Lipman agreed that restorative justice was an “excellent” tool to use in this disciplinary case.

“It can really bring a sense of healing for those that are impacted the strongest, and it really allows people to take responsibility for their actions in a way that feels unifying for all that are present,” Lipman said.

Bayer is optimistic after the experience and hopes that its success bodes well for the use of Circle Practice in the future.

“It gives me a lot of hope that it’s beyond the vision stage now, and that we may actually get some traction and get more people trained in the building,” Bayer said.

While restorative justice is garnering support due to high profile uses such as the reintegration case, Circle Practice has already been successfully implemented into regular use within the high school.

Bayer uses Circle Practice during programs such as advisory. According to Bayer, the goal of applying Circle Practice to ACE is to provide students with an equalized safe space to not only voice concerns about the community, but also as a time to simply and genuinely check in.

In a traditional Circle, everyone is seated. A talking-piece is passed around in order to ensure that there is only one speaker at a time, and the topic does not shift until every member of the Circle has received the piece. One person is the designated circle-keeper, or facilitator. It is their job to pose questions to the group and maintain the safety of the space, but it would actually invalidate the point of the Circle if they took complete control—for instance, even the circle-keeper is only allowed to speak when they receive the talking-piece to ensure everyone participating has the same amount of power. The goal of the discussion is to eliminate traditional hierarchies and equalize the space in order to validate everyone’s opinion.

Mariam Levy, program coordinator at the Suffolk University Center for Restorative Justice, one of the leading institutions in Circle Practice training and implementation, is adamant about honoring the indigenous roots of Circle Practice, calling it a “gift” from its original facilitators. Levy was trained in Circle Practice by members of the Pakish Tonga tribe, native to the Yukon region.

“There’s a sense that we don’t own this,” Levy said. “We were just trying to help modern institutions try and figure out how to use some of this real, ancient indigenous wisdom about how to be together in a community; how to come together in a community, and how to feel harm together and how to make that work within the modern structures and the modern system that often can feel harm.”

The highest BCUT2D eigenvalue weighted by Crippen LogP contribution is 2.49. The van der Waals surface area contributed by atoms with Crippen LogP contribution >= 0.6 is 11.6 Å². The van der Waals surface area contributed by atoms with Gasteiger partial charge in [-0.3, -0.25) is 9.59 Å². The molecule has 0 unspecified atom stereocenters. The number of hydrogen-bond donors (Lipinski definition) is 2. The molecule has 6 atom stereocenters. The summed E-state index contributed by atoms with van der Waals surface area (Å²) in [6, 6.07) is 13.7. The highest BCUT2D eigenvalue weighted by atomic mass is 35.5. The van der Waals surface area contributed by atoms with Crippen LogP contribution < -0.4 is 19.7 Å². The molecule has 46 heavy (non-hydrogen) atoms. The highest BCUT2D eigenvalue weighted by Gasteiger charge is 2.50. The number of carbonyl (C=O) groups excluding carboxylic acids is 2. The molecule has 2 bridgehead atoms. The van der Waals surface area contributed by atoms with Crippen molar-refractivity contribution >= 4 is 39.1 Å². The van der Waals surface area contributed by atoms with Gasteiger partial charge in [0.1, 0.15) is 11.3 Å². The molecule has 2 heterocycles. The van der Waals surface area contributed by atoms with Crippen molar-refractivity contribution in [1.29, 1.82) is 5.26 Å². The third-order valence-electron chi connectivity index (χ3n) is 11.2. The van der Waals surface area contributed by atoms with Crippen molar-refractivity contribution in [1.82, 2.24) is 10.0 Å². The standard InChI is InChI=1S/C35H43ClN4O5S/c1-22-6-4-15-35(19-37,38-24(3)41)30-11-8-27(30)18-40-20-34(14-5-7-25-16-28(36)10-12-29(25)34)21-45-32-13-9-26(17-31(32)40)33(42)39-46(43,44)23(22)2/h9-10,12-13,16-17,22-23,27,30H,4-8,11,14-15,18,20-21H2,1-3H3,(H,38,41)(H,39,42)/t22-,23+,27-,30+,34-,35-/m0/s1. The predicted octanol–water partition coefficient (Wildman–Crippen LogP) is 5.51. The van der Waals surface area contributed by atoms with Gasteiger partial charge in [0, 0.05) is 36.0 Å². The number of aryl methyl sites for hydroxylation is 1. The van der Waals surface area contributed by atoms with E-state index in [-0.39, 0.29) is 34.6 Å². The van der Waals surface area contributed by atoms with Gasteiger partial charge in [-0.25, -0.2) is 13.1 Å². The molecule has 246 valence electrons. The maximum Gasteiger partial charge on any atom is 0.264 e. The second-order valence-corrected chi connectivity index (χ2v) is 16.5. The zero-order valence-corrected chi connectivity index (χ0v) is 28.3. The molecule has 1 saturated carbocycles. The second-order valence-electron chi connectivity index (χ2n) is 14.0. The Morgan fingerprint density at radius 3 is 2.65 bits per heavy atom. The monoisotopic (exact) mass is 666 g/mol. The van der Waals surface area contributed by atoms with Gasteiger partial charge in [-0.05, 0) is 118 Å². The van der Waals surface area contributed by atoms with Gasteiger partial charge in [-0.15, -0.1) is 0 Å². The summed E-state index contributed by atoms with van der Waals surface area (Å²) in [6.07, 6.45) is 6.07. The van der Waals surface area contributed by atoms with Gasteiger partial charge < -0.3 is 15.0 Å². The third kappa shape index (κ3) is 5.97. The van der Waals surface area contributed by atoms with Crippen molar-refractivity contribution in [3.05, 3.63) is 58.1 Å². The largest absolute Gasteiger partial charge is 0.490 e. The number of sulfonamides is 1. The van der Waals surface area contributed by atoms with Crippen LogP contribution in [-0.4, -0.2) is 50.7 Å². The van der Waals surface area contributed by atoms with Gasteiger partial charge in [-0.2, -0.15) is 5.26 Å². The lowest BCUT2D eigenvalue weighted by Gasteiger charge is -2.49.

According to Levy, her work in Circle Practice has permeated many aspects of her life, including her family’s culture.

“It’s about really trying to create shared values somewhere in a community,” Levy said, “so creating these shared values together, paying attention, being intentional about that, and then having practices to be able to come together around these values in a regular way.”

According to Bayer, restorative justice could have a permanent home in the high school, and the practice would eventually eliminate its own need.

“Initially, it may take some time to manage the load, but over time, the school would be more accustomed to the practice, and it would end up being more preemptive,” Bayer said. “So it would deter more things from happening over time. There would be less demand on the practice once the school embraces that culture, and the culture takes hold.”

As program coordinator, part of Levy’s role at the center is to facilitate intensive two-day trainings in Circle Practice. She has worked with many different institutions, including detention centers and residential treatment programs. However, the occupation she sees most frequently is teachers. According to Levy, the trainings are very experiential-based. By spending multiple hours sitting in Circle, the experience ensures that “it doesn’t feel just like another trick, or it doesn’t feel just like another skill—it feels like you’re rooted in where this comes from and the ideas behind it, so that you can successfully figure out how to change it or use it in your context.”

Lipman said that the biggest barrier to full integration of the protocol into the building is making education and training available to the faculty. However, she believes that just a brief taste of sitting in Circle converts people into strong supporters of the practice.

“People come together; people that were the most separated and most at odds with each other feel such a wash of healing that they’re then able to build bonds after that,” Lipman said.